Demand six is another superfluous petition: "One trillion dollars in infrastructure (Water, Sewer, Rail, Roads and Bridges and Electrical Grid) spending now."  The Kims have made it so North Korea does not need roads and bridges because no one can afford a car anyway, and an electrical grid is just a wasted expense in a country with barely any electricity.  Anyway, the Dear Leader already makes sure everyone gets his "fair share" of electricity, and he has been quite generous and innovative with North Korea's water and sewer systems; both openly run together through the streets.

The Occupier's seventh demand of "[o]ne trillion dollars in ecological restoration planting forests, reestablishing wetlands and the natural flow of river systems and decommissioning of all of America's nuclear power plants" maybe one demand too far even for the little miracle worker Kim Jung Il.  First off, North Korea is a Democratic People's Republic and, as in all Democratic Peoples' Republics, ecology is always the state's official number one concern so any restoration is simply not needed.  Second, there is very little the Dear Leader can do to personally shut down America's nuclear power plants but maybe he can get the Obama Administration to do so as a concession the next time he throws a fit and threatens to blow up the world. 

Demand eight for a "[r]acial and gender equal rights amendment" is not necessary because all North Koreans are the same race and regardless of gender all are treated like prisoners.  Of course, all the Occupiers are not of the same race (though 99% are white) but, rest assured, the Dear Leader would be more than glad to treat them like prisoners too.

Though not specifically meeting demand nine for "[o]pen borders migration. anyone [sic] can travel anywhere to work and live," at least the Kim Klan does not discriminate (like the evil U.S.) in its border policies.  Simply put, no one is allowed in or out of North Korea, and if you do leave, your family will be imprisoned and/or killed.  The policy is a bit brutal, but it is equally implemented, so at least it is "fair."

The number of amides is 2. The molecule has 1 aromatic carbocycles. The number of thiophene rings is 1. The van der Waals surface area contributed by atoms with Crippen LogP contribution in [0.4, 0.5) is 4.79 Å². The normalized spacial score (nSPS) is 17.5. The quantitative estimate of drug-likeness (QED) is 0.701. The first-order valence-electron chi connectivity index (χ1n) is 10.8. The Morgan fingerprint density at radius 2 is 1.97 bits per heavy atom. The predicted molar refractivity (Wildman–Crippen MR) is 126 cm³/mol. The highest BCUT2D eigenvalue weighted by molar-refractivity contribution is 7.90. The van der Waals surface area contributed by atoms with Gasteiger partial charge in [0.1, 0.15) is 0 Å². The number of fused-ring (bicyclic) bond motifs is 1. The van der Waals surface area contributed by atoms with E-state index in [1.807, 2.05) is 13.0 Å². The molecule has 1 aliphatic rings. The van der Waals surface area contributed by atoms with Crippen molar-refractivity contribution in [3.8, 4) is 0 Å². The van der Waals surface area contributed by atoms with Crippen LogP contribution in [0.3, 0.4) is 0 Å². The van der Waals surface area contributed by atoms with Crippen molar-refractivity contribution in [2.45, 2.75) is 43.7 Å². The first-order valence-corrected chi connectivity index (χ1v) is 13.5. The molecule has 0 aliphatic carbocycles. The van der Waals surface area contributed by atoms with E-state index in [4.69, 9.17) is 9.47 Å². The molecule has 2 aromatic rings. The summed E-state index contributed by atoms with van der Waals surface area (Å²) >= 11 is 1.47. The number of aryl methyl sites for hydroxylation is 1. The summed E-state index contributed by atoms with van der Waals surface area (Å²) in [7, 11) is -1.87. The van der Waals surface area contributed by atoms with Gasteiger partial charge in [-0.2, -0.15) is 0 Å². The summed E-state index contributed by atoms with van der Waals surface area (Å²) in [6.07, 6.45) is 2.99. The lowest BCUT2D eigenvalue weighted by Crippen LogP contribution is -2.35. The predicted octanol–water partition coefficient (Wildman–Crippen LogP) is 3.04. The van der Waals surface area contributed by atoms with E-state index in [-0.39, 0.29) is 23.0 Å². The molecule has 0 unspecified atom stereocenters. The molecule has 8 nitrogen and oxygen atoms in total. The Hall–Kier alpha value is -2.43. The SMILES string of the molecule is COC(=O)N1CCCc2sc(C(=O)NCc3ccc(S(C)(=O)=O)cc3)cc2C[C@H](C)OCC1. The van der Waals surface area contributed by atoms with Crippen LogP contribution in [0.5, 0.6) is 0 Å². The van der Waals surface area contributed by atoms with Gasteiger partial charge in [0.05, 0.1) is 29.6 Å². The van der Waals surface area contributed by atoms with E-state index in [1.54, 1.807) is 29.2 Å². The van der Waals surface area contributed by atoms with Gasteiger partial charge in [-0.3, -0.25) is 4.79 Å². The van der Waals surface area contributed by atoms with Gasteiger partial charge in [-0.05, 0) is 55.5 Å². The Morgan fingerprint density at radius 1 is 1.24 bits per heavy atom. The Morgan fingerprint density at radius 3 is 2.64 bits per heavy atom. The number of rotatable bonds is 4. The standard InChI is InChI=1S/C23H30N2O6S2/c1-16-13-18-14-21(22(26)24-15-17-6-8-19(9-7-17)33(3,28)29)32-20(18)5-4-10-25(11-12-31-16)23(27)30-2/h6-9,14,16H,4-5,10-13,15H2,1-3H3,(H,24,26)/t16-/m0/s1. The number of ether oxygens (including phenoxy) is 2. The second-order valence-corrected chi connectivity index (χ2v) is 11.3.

Demand number ten is something about "fair elections," which is moot because there are no elections in North Korea.  Thus, everyone fairly and equally has the right not to vote, so there is no chance that Wall Street money will corrupt the political process.  And not having elections provides the extra benefit of doing away with the necessity for racist policies like requiring photo ID at the polling places.

Demand eleven, "[i]mmediate across the board debt forgiveness for all," has been met in spades.  The North Korean government unilaterally forgives all of its debts by simply refusing to pay (not that it could).  And of course there is no consumer debt, because there is nothing to consume. 

Demand twelve, to "[o]utlaw all credit reporting agencies," like universal health care, was taken care of in 1948.  Regrettably, some shooting was involved.

And finally, demand thirteen is about the right of the worker to easily unionize.  Everyone already knows that there is no need for unions in a worker's paradise like North Korea.  All citizens voluntarily work for the good of the state because failing to do so will get them shot.  Also, there are barely any jobs in North Korea, so that is another reason why unionizing is not an issue.

Maybe in the next "lies for food and oil" swindle Kim Jong-il perpetrates on the morons in the U.S. State Department, we could at least throw in a few thousand Occupiers as part of the deal.  Everyone would win: 99.999% of Americans would be rid of these fools, and the Occupiers would get to live in the world they demand.

David P. McGinley, an attorney from McLean, VA, is a visiting professor at Handong International Law School in South Korea.